Dr. Finkenberg recalls how long surgeons have been performing the kyphoplasty procedure.
Putting cement in bone has been around for many, many years. It’s been known as a stabilizer to the bone, and orthopedics has used it for years. In Europe, back in the late 1980s and early 1990s they began to try to use the cement in vertebrae hoping that this would give some stability to the bone.
They found out that people did have significant pain relief, and from that spawned the various other techniques to try to create voids, increase heights to the compression fracture, which is something that the kyphoplasty is possibly able to do, and from there we have determined that this procedure is a worthwhile one.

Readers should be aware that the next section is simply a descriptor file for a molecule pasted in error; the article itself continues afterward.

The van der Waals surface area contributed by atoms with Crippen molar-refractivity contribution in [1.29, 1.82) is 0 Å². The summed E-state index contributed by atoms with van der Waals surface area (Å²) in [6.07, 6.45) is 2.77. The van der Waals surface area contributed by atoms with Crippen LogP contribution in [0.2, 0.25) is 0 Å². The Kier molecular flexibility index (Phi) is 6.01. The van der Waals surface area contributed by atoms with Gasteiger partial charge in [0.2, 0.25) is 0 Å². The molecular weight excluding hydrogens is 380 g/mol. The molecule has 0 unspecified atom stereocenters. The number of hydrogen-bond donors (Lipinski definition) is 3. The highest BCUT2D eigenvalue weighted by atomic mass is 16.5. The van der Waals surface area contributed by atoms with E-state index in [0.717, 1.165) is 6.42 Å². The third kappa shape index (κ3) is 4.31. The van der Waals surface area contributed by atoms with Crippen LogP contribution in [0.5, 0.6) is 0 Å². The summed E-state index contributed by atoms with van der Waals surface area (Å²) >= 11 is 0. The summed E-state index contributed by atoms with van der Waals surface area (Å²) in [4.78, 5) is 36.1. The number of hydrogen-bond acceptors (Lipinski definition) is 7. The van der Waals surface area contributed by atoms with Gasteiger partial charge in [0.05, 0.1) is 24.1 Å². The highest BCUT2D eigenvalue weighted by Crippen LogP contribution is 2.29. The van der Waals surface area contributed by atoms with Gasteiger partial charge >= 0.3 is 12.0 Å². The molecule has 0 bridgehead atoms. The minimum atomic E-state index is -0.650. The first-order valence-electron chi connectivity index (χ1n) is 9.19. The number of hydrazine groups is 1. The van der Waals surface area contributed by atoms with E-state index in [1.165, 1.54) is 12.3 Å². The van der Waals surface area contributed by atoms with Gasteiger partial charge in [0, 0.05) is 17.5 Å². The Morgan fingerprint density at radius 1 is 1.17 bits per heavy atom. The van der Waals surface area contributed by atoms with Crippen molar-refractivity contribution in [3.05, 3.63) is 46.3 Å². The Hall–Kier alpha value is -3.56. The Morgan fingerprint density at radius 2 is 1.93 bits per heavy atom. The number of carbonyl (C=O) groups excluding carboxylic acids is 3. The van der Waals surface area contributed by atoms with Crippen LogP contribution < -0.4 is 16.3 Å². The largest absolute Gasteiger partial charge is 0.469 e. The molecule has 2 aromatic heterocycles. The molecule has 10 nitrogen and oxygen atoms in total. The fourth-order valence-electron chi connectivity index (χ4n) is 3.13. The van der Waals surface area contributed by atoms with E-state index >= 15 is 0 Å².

About Dr. Finkenberg, M.D.
Dr. John Finkenberg has been in practice at Alvarado Hospital for 16 years. He completed his undergraduate and medical degree at UCLA. Following his orthopedic residency at Harbor/UCLA, he received fellowship training in Advanced Spinal Reconstruction Surgery at Johns Hopkins University Hospital in Maryland.
Dr. Finkenberg’s great interest in the advancement of spinal surgery developed from 15 years as a spine consultant assisting with the creation of new technology and procedures. He is a primary investigator for multi-center national research studies and lectures around the world on current research projects.